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Health and Medicine

Viagra Linked To 69 Percent Decrease In Alzheimer’s Risk, Study Finds

author

Ben Taub

Freelance Writer

clockDec 7 2021, 12:45 UTC
Viagra

Could Viagra help stave off dementia? Image: PaulSat/Shutterstock.com

A large-scale study in the journal Nature Aging has identified sildenafil – otherwise known by its brand name Viagra – as a potential candidate for the treatment and prevention of Alzheimer’s disease (AD). After analyzing insurance claims data from more than seven million people in the US, the study authors noted that claimants who received sildenafil were almost 70 percent less likely to develop AD than those who did not use the drug.

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Viagra belongs to a class of medications known as phosphodiesterase inhibitors, which promote the dilation of blood vessels and cause the relaxation of muscles in and around the heart, lungs, and genitals. It is most commonly used to treat erectile dysfunction and pulmonary hypertension, although prior research has hinted at a possible role for phosphodiesterase inhibitors in the treatment of dementia.

The study authors began by analyzing the biological underpinnings of AD in order to identify 13 different genetically controlled physiological mechanisms – or endophenotypes – that are associated with the disease. In total, these 13 endophenotypes were found to be dependent upon the interactions between 351,444 different protein interactions.

The most significant of these interactions was that between amyloid and tau proteins, both of which are known to accumulate in the brain of Alzheimer’s patients, and are considered to be a major driver of the disease.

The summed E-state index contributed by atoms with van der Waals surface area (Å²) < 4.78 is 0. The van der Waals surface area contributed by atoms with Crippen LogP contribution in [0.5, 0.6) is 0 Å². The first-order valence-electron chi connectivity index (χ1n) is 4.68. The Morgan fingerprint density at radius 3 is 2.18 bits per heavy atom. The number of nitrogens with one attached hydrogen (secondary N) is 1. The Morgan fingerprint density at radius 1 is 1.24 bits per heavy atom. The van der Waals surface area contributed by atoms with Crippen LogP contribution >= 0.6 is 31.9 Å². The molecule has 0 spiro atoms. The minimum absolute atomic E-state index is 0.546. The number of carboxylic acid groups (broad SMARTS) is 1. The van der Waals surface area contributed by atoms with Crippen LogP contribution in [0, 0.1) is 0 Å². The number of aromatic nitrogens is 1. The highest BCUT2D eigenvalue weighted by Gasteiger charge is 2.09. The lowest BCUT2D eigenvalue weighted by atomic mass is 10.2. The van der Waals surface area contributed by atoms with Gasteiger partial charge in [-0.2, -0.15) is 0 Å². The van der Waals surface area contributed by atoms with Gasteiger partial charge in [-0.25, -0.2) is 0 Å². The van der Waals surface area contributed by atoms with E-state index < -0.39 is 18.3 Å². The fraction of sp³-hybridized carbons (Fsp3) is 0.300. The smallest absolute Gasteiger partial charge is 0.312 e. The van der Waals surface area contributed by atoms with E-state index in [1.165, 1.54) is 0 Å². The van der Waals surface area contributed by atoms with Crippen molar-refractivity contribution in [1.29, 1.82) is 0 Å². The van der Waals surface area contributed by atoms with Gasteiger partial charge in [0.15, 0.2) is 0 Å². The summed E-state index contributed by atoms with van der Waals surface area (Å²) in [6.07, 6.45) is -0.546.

“Recent studies show that the interplay between amyloid and tau is a greater contributor to Alzheimer’s than either by itself,” explained study author Dr Feixiong Cheng in a statement. “Therefore, we hypothesized that drugs targeting the molecular network intersection of amyloid and tau endophenotypes should have the greatest potential for success.”

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The researchers therefore examined the impact of over 1,600 FDA-approved drugs on the various proteins involved with AD, and found that sildenafil was the most effective at disrupting the interaction between amyloid and tau proteins.

Building on this finding, they assessed insurance claims made by 7.2 million people, revealing that Viagra users were 69 percent less likely than non-users to be diagnosed with Alzheimer’s within six years of taking the drug. Unsurprisingly, the majority of claimants who took the drug were men, although the authors state that their finding held true even after adjusting for sex, age, and race.

Finally, the team used stem cells from an AD patient in order to generate neurons in a petri dish, and noted that the addition of sildenafil sparked increased neuronal growth and inhibited the accumulation of tau proteins. While this observation points towards a possible mechanism for the drug’s ability to protect against Alzheimer’s, the researchers insist that their study does not establish causality and that more work is needed in order to confirm the efficacy of Viagra for the treatment of AD.

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“Because our findings only establish an association between sildenafil use and reduced incidence of Alzheimer’s disease, we are now planning a mechanistic trial and a phase II randomized clinical trial to test causality and confirm sildenafil’s clinical benefits for Alzheimer’s patients,” said Cheng.

“We also foresee our approach being applied to other neurodegenerative diseases, including Parkinson's disease and amyotrophic lateral sclerosis, to accelerate the drug discovery process.”


Health and Medicine
  • viagra,

  • Alzheimer's

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